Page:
Business and capitalism get conflated — in our media, our language and in our thinking. They are not the same thing. One is a sector, the other a methodology. By inextricably linking the two, we confine the practice of real, turbo-charged capitalism to business, and we dangerously limit the capacity of non-business organizations to innovate, fund, and bring to scale the kind of breakthrough ideas that will begin to solve the huge social problems we face today.
To be sure, business can change the world. That is one of the things it does, consistently. Innovations such as the assembly line, the car itself, the distribution of electricity and gasoline, now the iPad, Google, and so on, have by many measures made the world a better place. Indeed, as Carl Schramm writes in his provocative essay, "All Entrepreneurship Is Social," the fashionable new term "social business" in some ways "diminishes the contributions of regular entrepreneurs...people who... create thousands of jobs, improve the quality of goods and services available to consumers, and ultimately raise standards of living." He uses the refrigerated box car and its achievements in reducing food-borne illness and saving millions of lives in the process to make his point.
Business will move the great masses of humanity forward with advancements in pharmaceuticals, materials, process, and technology — but it will almost always leave 10% behind. It will almost always leave unaddressed humanity's most disadvantaged and unlucky. Even social business will not address those issues for which markets cannot be developed. I serve on the board of a center for the developmentally disabled. More than anything, its clients need love. How do you monetize that?
This is where philanthropy comes in. Philanthropy is the market for love. The word itself derives from the Greek for "love of humanity." Philanthropy and, specifically, the charities that benefit from it and that are chartered to solve social problems can address those people and issues that business leaves behind. But they can do so effectively only if we allow them to use the tools of capitalism — tools that the sector has thus far been denied, nearly wholesale.
We have two rulebooks — one for charity and one for the rest of the economic world. We blame capitalism for creating huge inequities in our society, and then we refuse to allow the "nonprofit" sector to use the tools of capitalism to rectify them.
This nonprofit rulebook discriminates against charities in at least five different areas: compensation, marketing, risk taking, time horizons, and capital itself. We allow people to make a fortune doing any number of things that will harm the poor but crucify anyone who wants to make money helping them. This sends the top talent coming out of the nation's best business schools directly into the for-profit sector and gives our youth the mutually exclusive choice between making a difference and making money. This we call ethics. We let Apple and Coca-Cola plaster our billboards and television sets with advertising, but we are appalled at the notion of important causes "wasting" money on paid advertising. So the voices of our great causes are all but silenced, and consumer products get lopsided access to our attention, 24/7. This we do in the name of frugality. Amazon was permitted to forgo investor returns for six years to build market dominance. But if a charity embarks on a long-term plan with no return for the needy for six years, we are outraged. This we call caring. We aren't upset when Disney makes a $200 million movie that flops, but if a $1 million charity walk doesn't make a 75% profit to the cause in year one, we want the attorney general to investigate. So charities are petrified of exploring new revenue-generating methods and can't develop the powerful learning curves that the for-profit sector can. This we call prudence. We let for-profit companies raise massive capital in the stock market by offering investment returns, but we forbid the payment of a financial return ("profit") in charity. The result? The for-profit sector monopolizes the capital markets, while charities are left to beg for donations. This we call philanthropy.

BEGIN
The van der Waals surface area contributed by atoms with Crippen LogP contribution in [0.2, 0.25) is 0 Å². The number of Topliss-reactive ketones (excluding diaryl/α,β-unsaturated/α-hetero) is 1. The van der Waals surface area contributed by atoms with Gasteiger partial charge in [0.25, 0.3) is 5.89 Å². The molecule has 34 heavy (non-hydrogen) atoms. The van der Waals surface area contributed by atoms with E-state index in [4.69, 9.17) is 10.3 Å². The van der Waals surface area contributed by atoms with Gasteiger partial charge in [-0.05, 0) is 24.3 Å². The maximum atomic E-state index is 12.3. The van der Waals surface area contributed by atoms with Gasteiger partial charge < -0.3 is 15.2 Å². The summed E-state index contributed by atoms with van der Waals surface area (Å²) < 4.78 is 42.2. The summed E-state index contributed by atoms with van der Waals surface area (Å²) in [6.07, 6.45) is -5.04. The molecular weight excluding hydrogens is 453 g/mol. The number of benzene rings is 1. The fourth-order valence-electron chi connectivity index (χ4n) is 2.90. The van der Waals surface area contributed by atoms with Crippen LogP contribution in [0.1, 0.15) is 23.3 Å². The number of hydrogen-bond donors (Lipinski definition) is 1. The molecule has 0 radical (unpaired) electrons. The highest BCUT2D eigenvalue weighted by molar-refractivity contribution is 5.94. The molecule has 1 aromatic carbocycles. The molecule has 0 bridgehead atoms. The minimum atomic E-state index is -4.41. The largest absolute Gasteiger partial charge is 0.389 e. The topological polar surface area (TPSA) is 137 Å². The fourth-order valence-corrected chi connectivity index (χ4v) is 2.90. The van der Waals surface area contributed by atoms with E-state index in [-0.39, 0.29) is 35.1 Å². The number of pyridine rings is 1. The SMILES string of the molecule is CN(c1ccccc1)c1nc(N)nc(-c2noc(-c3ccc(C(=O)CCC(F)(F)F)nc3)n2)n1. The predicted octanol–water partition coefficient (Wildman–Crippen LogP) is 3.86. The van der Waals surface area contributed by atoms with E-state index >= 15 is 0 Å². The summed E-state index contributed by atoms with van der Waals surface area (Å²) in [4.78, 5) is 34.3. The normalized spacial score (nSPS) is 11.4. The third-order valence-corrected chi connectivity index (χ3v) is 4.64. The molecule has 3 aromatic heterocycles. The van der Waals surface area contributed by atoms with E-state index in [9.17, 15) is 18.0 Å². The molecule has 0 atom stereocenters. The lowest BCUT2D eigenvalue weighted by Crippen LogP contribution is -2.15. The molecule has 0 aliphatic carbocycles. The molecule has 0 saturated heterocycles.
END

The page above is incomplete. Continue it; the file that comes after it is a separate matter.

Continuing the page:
Combine those five things and you have just put the humanitarian sector at an extreme disadvantage to the for-profit sector. Yet we still expect it to solve the world's problems.
Our social problems are gigantic in scale. We need gigantic responses to them. And if we freed the humanitarian sector to use the tools of capitalism, we could bring private ingenuity to bear on those problems, and we wouldn't have to depend on the government to fill the gaps.
Where would all the money come from? From us! If we were to give the humanitarian sector the right capital, talent, time, and ability to innovate, it could build the kind of demand for philanthropy that, say, Apple builds for music on iTunes (which, by the way, stimulates the same reward centers in the brain as giving). Then we'd be on our way to the kind of scale we need.
Americans give about $300 billion to nonprofit organizations annually, most of it to education and religious institutions. Only about 15% of that — $45 billion — goes to health and human services causes. If we could use the tools of capitalism to increase charitable giving in the U.S. from 2% of GDP to just 3%, that would amount to an additional $150 billion in annual giving. If that money went disproportionately to health and human services causes, it would amount to a quadrupling of donations to that sector. Now we're talking scale. Now we're talking about big change.
Business cannot solve all the world's problems. But capitalism can.
Insights from HBR and the Bridgespan Group